Photographing Kids & Clothes: Part I

by Lauren Harris September 06, 2015

Photographing Kids & Clothes: Part I

We are so lucky to welcome to our blog the talented Katy from My ChinaDoll to give us a few tips on taking photos of your kids and the clothes you make. Katy is pretty well known in the Tadah! circles of taking magical photos of her girls. I know myself, it is easy to get frustrated with my kids not posing where I want them, so I especially took heed of her comment to keep it fun and simply capture your kids in their environment.


Hi, I'm Katy from My China Doll. I just love sewing for my two beautiful girls, my business page and pattern testing, so I am frequently taking product shots that best demonstrate my creations.

"My approach to photography is creating perfectly imperfect images."

Taking clear, properly framed images is something that takes practice. My approach to photography is creating perfectly imperfect images. By this, I mean that by showing off the product perfectly you won't notice the imperfections in my photographic technical skills.

photographing kids

Photographing children can be quite challenging, however, I am going to share some tips that I find help me get some pretty pictures. I am not a professional photographer, but I was a radiographer in my past working life. I used to image a patient's internal anatomy so a kind of medical photographer LOL. I am currently a stay at home mama and I taught myself how to use my camera without using default automatic settings (Mr Google and YouTube are great photography tutors too!).

photographing kids

Above: An example of natural playful product photography (Tadah! patterns - Darling Top and Chillax Slouchie pants)

1. Relax

I love natural, fun images, rather than forced smiles. Being relaxed and patient, letting my girls be free to explore the environment I choose for the photoshoot is so much easier than yelling "stand here...look there" and the images from the shoots are often much more successful. Don't get me wrong though I love super styled shoots too but I always let my girls play within the space I set up.

" much easier than yelling "stand here ... look there"

I allow my girls to dictate how a photoshoot is going to go. It usually involves moving/shooting quickly and taking lots of snaps. I try to shoot when the children are at their happiest i.e. first thing in the morning or after an afternoon nap.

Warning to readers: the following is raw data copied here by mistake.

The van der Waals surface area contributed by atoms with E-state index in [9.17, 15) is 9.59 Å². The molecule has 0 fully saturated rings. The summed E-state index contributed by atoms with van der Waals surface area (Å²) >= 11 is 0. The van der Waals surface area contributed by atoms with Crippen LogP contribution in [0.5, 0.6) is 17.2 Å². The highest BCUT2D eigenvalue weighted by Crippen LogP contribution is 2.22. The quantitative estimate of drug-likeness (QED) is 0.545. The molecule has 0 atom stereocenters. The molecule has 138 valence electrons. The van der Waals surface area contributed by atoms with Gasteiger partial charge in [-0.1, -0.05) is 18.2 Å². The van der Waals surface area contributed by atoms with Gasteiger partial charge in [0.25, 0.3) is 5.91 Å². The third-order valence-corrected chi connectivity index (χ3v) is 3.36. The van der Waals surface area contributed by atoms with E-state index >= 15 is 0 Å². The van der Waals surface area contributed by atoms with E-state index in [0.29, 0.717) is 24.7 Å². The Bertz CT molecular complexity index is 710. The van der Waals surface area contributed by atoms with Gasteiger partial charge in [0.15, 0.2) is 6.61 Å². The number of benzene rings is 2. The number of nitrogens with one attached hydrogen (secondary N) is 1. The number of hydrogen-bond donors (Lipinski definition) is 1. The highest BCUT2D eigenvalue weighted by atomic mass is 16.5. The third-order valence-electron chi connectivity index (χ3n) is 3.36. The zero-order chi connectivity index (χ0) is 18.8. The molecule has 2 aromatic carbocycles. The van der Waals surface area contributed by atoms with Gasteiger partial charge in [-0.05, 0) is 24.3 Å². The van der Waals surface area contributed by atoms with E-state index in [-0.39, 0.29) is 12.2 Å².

photographing kids

Above: Shooting outdoors makes for great shots. (Tadah! pattern - Pleatie Playsuit)

2. Location

Before any photoshoot, I often drive around scouting for locations. I try to find places in my local neighbourhood so I don't have to travel far to get pictures. Local parks or nature reserves are fantastic. So are gorgeous painted or concrete walls for an urban look, or an old house for a vintage look.

"Local parks or nature reserves are fantastic."

The possibilities are only limited by your imagination! I try to match the environment I choose to the outfit. Pinterest is also a great source of inspiration for photoshoots too.

photographing kids

Above: Gorgeous natural afternoon light amongst the shade of the trees creating light and shade (Tadah! pattern – faux fur modified Gypsy shrug, Seaside top, Chillax harem pants)

3. Natural Light

I love using natural light. When shooting outdoors, cloudy days are great for diffusing light, but otherwise I like to shoot early morning or late afternoon, midday light is too harsh in my opinion. Finding a spot in the shade and having the light source behind you is most beneficial. The fun part about taking photographs is trying new things and seeing the results.

"Finding a spot in the shade and having the light source behind you is most beneficial."

If the shoot needs to be inside try and find a well-lit spot. I often hang a muslin sheet over the window to soften the light and even it out.

photographing kids

Above: Use natural light where possible, even indoors (Tadah! pattern - Seaside playsuit with long sleeve add-on)


Check back with us next week when we will bring you part 2 of Photographing Kids and Clothes.

Lauren Harris
Lauren Harris


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